In the almost-600-page Diffusion of Innovations book, Rogers present several concepts. Among them, I was fascinated by the decision innovation process. Using it, Rogers modeled the process where a decision unit (generally an individual but a small team could also fit) resolve if it will adopt an innovation or not.

This model is composed of five steps:

  1. Knowledge

    In this step, the decision unit is exposed to the innovation. In other words, it gets to know about the existence of this new thing.

  2. Persuasion

    The decision unit obtains more information about the innovation and starts developing an opinion about it.

  3. Decision

    Then, the decision unit weighs the pros and cons, also against their beliefs, and decide wheter to adopt the innovation or not.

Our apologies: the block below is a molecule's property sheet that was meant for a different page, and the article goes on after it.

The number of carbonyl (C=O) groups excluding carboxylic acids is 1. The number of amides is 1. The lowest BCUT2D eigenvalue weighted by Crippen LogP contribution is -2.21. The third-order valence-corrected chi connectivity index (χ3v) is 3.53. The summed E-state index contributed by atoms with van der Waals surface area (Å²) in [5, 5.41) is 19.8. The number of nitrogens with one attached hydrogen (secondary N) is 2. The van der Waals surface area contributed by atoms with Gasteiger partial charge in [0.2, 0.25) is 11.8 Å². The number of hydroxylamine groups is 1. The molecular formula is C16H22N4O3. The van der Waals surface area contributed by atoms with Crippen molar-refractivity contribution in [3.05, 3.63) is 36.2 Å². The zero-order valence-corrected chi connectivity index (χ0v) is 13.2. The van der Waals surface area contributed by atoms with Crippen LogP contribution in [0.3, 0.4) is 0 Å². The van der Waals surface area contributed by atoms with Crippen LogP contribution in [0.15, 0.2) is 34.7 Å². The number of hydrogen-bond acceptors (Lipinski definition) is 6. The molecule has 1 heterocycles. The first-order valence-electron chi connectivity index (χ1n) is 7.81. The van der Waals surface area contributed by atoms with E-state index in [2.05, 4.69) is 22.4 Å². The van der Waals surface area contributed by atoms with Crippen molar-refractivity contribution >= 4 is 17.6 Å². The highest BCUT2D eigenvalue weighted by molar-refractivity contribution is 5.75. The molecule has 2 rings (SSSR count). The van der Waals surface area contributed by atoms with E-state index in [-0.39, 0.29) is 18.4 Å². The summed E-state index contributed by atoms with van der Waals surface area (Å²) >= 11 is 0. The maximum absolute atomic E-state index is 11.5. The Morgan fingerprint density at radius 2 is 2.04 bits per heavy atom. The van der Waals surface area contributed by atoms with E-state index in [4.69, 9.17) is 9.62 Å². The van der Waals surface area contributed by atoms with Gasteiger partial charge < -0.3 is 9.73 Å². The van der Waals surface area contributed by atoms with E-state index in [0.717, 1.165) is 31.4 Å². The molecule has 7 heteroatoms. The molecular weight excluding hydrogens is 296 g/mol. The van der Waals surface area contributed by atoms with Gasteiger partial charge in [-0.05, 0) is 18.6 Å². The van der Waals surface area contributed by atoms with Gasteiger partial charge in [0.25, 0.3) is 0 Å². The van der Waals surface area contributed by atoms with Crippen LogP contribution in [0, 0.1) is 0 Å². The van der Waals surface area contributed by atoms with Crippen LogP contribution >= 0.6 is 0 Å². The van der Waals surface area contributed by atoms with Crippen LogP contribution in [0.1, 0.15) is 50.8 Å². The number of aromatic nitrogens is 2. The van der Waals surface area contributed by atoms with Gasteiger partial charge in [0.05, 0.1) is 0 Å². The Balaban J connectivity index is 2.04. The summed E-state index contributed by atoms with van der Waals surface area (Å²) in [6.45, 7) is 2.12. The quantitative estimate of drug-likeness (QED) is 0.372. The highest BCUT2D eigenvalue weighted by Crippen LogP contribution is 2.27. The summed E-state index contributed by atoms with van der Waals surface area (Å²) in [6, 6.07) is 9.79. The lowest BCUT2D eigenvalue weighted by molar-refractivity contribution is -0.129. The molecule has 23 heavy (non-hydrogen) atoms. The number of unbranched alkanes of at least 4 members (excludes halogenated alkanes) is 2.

4. Implementation

    Finally, the decision unit adopts the innovation in a varying degree. It could also modify the innovation adapting it to the context. In this process, the decision unit continues developing an opinion about the innovation.

  5. Confirmation

    In this stage, the decision unit re-evaluates its adoption decision based on the results obtained and confirm the adoption or abandon the innovation.

At first sight, this theory seemed to me perfect to explain the (lack of) adoption of Lean Startup among startups. And that was my first idea to take my PhD forward. In the next post, I’ll tell what I learned from the feedback I received.